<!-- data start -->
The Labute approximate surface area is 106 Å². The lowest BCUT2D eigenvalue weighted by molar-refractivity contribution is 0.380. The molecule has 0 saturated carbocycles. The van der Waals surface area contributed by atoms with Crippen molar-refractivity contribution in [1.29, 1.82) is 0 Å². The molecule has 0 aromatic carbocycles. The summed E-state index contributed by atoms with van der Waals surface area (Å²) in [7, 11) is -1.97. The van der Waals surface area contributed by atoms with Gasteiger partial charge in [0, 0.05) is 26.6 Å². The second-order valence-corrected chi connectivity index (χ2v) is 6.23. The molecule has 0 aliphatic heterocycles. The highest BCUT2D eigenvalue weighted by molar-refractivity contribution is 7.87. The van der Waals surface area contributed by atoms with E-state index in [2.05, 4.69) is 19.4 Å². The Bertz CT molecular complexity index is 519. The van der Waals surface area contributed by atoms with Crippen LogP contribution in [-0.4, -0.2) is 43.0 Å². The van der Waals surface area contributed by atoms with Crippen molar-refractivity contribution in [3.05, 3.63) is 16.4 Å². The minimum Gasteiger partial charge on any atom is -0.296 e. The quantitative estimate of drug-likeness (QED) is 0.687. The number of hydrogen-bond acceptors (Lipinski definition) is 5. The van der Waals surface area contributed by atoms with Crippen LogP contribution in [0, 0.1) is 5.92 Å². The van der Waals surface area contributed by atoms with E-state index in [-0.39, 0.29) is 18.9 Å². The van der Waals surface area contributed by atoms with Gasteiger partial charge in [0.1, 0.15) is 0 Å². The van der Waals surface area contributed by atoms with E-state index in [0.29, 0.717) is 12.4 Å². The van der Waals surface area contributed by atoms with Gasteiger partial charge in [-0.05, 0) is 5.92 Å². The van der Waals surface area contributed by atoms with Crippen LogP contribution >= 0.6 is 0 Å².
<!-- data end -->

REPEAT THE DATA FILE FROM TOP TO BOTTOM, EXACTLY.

The Labute approximate surface area is 106 Å². The lowest BCUT2D eigenvalue weighted by molar-refractivity contribution is 0.380. The molecule has 0 saturated carbocycles. The van der Waals surface area contributed by atoms with Crippen molar-refractivity contribution in [1.29, 1.82) is 0 Å². The molecule has 0 aromatic carbocycles. The summed E-state index contributed by atoms with van der Waals surface area (Å²) in [7, 11) is -1.97. The van der Waals surface area contributed by atoms with Gasteiger partial charge in [0, 0.05) is 26.6 Å². The second-order valence-corrected chi connectivity index (χ2v) is 6.23. The molecule has 0 aliphatic heterocycles. The highest BCUT2D eigenvalue weighted by molar-refractivity contribution is 7.87. The van der Waals surface area contributed by atoms with E-state index in [2.05, 4.69) is 19.4 Å². The Bertz CT molecular complexity index is 519. The van der Waals surface area contributed by atoms with Crippen LogP contribution in [-0.4, -0.2) is 43.0 Å². The van der Waals surface area contributed by atoms with Crippen molar-refractivity contribution in [3.05, 3.63) is 16.4 Å². The minimum Gasteiger partial charge on any atom is -0.296 e. The quantitative estimate of drug-likeness (QED) is 0.687. The number of hydrogen-bond acceptors (Lipinski definition) is 5. The van der Waals surface area contributed by atoms with Crippen LogP contribution in [0, 0.1) is 5.92 Å². The van der Waals surface area contributed by atoms with E-state index in [-0.39, 0.29) is 18.9 Å². The van der Waals surface area contributed by atoms with Gasteiger partial charge in [0.1, 0.15) is 0 Å². The van der Waals surface area contributed by atoms with E-state index in [0.29, 0.717) is 12.4 Å². The van der Waals surface area contributed by atoms with Gasteiger partial charge in [-0.05, 0) is 5.92 Å². The van der Waals surface area contributed by atoms with Crippen LogP contribution >= 0.6 is 0 Å².